New Florida Bill Proposes Tax Cuts for Timeshare Corporations.

blue almanac of florida law in library for change proposals made in congress regarding timeshares blog by voc

Now that travel restrictions have surpassed the year mark, timeshare corporations are full steam ahead towards loss recuperation. After ignoring loyal paying vacation owners and laying off tenured employees, the industry now has their eyes on tax laws. In fact, a recent proposal by lobbyists in Florida suggests a different method be used for property appraisals in order to decrease the tax burden of major resorts in the region. 

We knew something like this was coming after Wyndham lost a major lawsuit against Osceola County for what they claimed to be unfair tax assessments. Late last year, we published an article on the event. “Despite Scarborough’s (county appraiser’s office) assessments of $92.85 million for 2011-2012, Wyndham challenged the obligations of Cypress Palms by alleging the resort only owed $24.74 and $16.76 million.”

This is Nothing New in the State of Florida.

Today’s efforts are being led by a lobbyist who represents Grand Vista, a 900-unit resort that’s owned by Marriott in Orlando. Even though the proposed concept could cost cities, counties and the schools therein more than $170 million in funding, lawmakers in the Senate Regulated Committee are scheduled to discuss it on Tuesday.

After pushing back against Wyndham, Katrina Scarborough is naturally opposed to such legislation. Amy Mercado and the Orange County (OC) Appraiser’s office are expected to support her stance as central Florida is jam-packed with more than $12 billion in taxable timeshare properties. The $215 million in tax revenue that’s generated from both counties directly impacts a number of the public entities in surrounding areas. 

According to Mercado, the estimated taxable value of timeshare properties could drop anywhere from 50-70% if the bill were to pass. This means that libraries, schools and parks could see upwards of $90 million removed from the annual funding they’ve become accustomed to.

What Are Timeshares Looking to Gain?

The issue that timeshares currently have with the appraisal process is that resales are not used to valuate their properties. Local appraisers, like Mercado and Scarborough have always been able to make the call. In short, they haven’t looked upon sales by individual owners as a valid means of appraisal. This is because unhappy buyers give them up for almost nothing just to escape payments. As you can imagine, this benefits the resort tremendously.

“Most of them, I would say 99% of the sales, are distressed,” says Scarborough. Either way, most appraisers come to realize there just aren’t enough resale transactions to even deem them applicable. This is why certain lawmakers and lobbyists that favor resorts (or find favor in their savings) are looking to force appraisers to include those sold for “pennies on the dollar”. 

But Scarborough has been pointing out the differences between the two price points in her county for quite some time now. In 2020 for example, private owner transactions averaged a whopping $599 in comparison to $19K for resorts. Despite the low number of individual sales, there’s no question that timeshares are looking to change the law to limit the power of competent appraisers. This is why many are opposed.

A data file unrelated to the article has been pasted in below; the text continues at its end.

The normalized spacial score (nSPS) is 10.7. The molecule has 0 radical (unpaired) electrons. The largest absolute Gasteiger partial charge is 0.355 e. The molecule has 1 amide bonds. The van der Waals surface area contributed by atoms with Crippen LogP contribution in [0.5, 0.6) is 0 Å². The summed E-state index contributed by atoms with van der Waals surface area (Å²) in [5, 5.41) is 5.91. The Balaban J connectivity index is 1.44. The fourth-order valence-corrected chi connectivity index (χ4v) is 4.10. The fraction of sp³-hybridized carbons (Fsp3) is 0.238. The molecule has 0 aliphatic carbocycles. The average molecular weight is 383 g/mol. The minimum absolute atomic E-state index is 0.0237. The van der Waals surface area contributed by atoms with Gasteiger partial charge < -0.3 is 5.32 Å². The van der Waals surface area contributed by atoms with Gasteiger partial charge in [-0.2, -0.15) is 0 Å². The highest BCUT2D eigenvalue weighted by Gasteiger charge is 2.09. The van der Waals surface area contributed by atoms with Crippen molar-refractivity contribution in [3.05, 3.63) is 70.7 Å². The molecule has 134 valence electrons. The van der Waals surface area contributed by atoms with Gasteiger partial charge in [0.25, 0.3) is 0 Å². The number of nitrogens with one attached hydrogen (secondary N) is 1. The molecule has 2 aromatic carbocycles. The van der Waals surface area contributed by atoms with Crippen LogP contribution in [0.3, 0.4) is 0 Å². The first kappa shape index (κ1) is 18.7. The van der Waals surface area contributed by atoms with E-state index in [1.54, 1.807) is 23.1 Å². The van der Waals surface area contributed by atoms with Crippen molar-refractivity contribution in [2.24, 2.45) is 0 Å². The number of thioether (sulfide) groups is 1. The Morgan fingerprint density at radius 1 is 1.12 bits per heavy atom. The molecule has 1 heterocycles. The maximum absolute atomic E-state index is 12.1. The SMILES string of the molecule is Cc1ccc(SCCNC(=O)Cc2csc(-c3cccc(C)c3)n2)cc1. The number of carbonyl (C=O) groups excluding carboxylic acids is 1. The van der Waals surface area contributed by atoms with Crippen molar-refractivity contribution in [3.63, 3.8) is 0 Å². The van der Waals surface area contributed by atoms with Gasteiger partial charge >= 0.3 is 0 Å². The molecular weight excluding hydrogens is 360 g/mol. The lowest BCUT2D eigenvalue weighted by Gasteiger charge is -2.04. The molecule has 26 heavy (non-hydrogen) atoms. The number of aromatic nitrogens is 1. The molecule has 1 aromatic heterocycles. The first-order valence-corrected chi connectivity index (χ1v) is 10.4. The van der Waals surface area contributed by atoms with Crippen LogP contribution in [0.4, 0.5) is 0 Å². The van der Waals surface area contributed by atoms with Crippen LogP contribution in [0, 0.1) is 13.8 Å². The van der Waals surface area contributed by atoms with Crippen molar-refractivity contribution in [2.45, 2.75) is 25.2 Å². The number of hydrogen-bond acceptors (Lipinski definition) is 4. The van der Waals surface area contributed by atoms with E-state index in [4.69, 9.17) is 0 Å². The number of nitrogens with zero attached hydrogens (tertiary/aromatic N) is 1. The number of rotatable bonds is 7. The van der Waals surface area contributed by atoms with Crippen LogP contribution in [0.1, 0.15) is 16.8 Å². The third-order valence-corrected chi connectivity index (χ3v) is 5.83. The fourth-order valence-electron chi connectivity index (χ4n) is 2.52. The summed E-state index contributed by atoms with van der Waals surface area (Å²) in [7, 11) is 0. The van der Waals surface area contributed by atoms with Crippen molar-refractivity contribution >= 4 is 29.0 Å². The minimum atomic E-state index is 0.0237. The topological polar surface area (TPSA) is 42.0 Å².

New Florida Bill Will Limit Local Appraisers.

If passed, Senate Bill 1358 and House Bill 1007 will only require that timeshares provide a “reasonable number” of private sales to qualify for lower appraisals. This essentially eliminates an appraiser’s moral justification. Fortunately for the state of Florida, a number of state employees are opposed to the bill.

Dana Blickley, the property appraiser in Brevard County made it pretty clear how she felt about the Florida proposal. “It would be a ‘have your cake and eat it, too,’” she said. She thinks it’s obvious that timeshares want to be able to sell their units at higher prices while garnering tax breaks for lower resales. There’s no valid reason why two identical timeshare units can be sold at two completely different price points.

Vague, Reaching Reasons Behind Florida Bill.

Even Ellyn Bogdanoff, who is the lobbyist behind the bill, agreed that one or two resales wouldn’t be enough to constitute an adequate number. “Any appraiser will tell you if you have one or two distressed sales on a street you can’t use that,” she said. At the same time, her and State Representative Randy Fine from Palm Bay, who’s sponsoring the bill, are very serious about their plan. 

“You also can’t use the one idiot who overpaid 50% for a property,” she said. “Those are isolated situations. But if it’s repeated, a pattern, then that tells you something,” she concluded. According to Fine, appraisers are inflating the taxable values of timeshare resorts and he’s just looking out for his residents who own timeshares.

While COVID has thrown quite the curveball at timeshare resorts this past year, vacation owners are beginning to get a little restless. Whether they’re able to sell their weekly interval or not, it sure appears timeshare companies have a plan to continue raking in billions. Let’s just hope they get to fighting for their most loyal customers as much as they do for tax breaks. We’ll keep you posted on the outcome.


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